By Natalya Jones
By County Grind
By Liz Tracy
By Chris Joseph
By Liz Tracy
By Matt Preira
By Jesse Scheckner
By Michael E. Miller
A gifted songwriter, he understands minimalism and understatement, particularly on "Blind Hope." As the tune shuffles toward the album's conclusion and the bass guitar rumbles, Farrar sings of "Living it up on the downside" while the pedal-steel offers little consolation. It is a moment of beauty built on a foundation of simple instrumentation.
Sparse production and Farrar's plaintive singing suggest a longing, and so these concise, short story-like songs are frequently haunting. The dirge "Dead Man's Clothes" waltzes with the help of a military snare drum and a somber fiddle before seemingly collapsing in on itself. Because individual instruments are given enough room to breathe, songs like "Straightface" -- with fuzzed vocals and harmonica histrionics -- and "Strands" -- broken up by bits of controlled feedback -- demonstrate self-assurance.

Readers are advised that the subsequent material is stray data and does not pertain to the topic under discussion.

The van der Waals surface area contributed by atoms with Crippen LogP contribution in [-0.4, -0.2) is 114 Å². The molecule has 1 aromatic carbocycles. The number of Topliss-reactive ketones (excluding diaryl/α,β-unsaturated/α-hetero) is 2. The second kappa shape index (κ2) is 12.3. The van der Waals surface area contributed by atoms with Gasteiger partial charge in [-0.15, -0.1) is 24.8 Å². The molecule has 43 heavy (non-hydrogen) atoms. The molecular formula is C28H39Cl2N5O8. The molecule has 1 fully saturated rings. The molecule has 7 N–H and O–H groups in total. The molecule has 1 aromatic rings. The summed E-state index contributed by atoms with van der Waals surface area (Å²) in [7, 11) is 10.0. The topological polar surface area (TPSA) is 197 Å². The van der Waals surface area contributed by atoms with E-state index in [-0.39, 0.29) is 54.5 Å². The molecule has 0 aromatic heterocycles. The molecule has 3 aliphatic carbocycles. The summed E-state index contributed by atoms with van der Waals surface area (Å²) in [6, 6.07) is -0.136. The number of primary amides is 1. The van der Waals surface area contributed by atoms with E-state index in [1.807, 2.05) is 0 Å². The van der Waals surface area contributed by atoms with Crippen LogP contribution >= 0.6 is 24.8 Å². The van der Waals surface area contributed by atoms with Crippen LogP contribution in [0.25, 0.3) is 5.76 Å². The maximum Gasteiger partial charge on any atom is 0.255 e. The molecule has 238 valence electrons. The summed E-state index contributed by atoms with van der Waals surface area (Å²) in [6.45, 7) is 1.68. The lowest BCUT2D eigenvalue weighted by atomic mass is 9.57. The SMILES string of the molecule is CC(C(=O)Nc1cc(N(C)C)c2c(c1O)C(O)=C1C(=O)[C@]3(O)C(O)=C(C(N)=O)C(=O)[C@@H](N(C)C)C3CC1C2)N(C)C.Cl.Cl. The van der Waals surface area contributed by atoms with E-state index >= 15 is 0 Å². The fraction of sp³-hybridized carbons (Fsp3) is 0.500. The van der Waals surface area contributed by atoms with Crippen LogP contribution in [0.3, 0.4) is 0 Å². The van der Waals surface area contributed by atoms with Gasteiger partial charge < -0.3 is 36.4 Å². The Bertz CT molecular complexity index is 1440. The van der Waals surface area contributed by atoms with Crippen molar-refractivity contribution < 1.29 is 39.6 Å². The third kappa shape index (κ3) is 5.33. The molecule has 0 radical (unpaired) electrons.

Though the album was mostly mixed by Farrar and David Barbe (formerly of Sugar), three tracks were handled by heavyweights John Agnello (Dinosaur Jr) and Jack Joseph Puig (Weezer, Semisonic). You'd think that, by turning to these radio-friendly knob-turners, Son Volt was seeking to raise its profile, but Tremolo doesn't sound much different than the band's previous records. No high-gloss sheen was applied to the tracks, nor should it have been; because Farrar is from the Neil Young school of singing -- more feeling than technique -- his kind of alternacountry is best when delivered unrefined.
The most obvious song for the airwaves, "Flow," is a two-minute, barnstorming, up-tempo number with lots of guitar fills. A concentrated blast of what makes Son Volt stand out from the pack -- tight playing, a good sense of dynamics, short verses, and catchy melody -- it demonstrates the band's confidence and renewed sense of enthusiasm.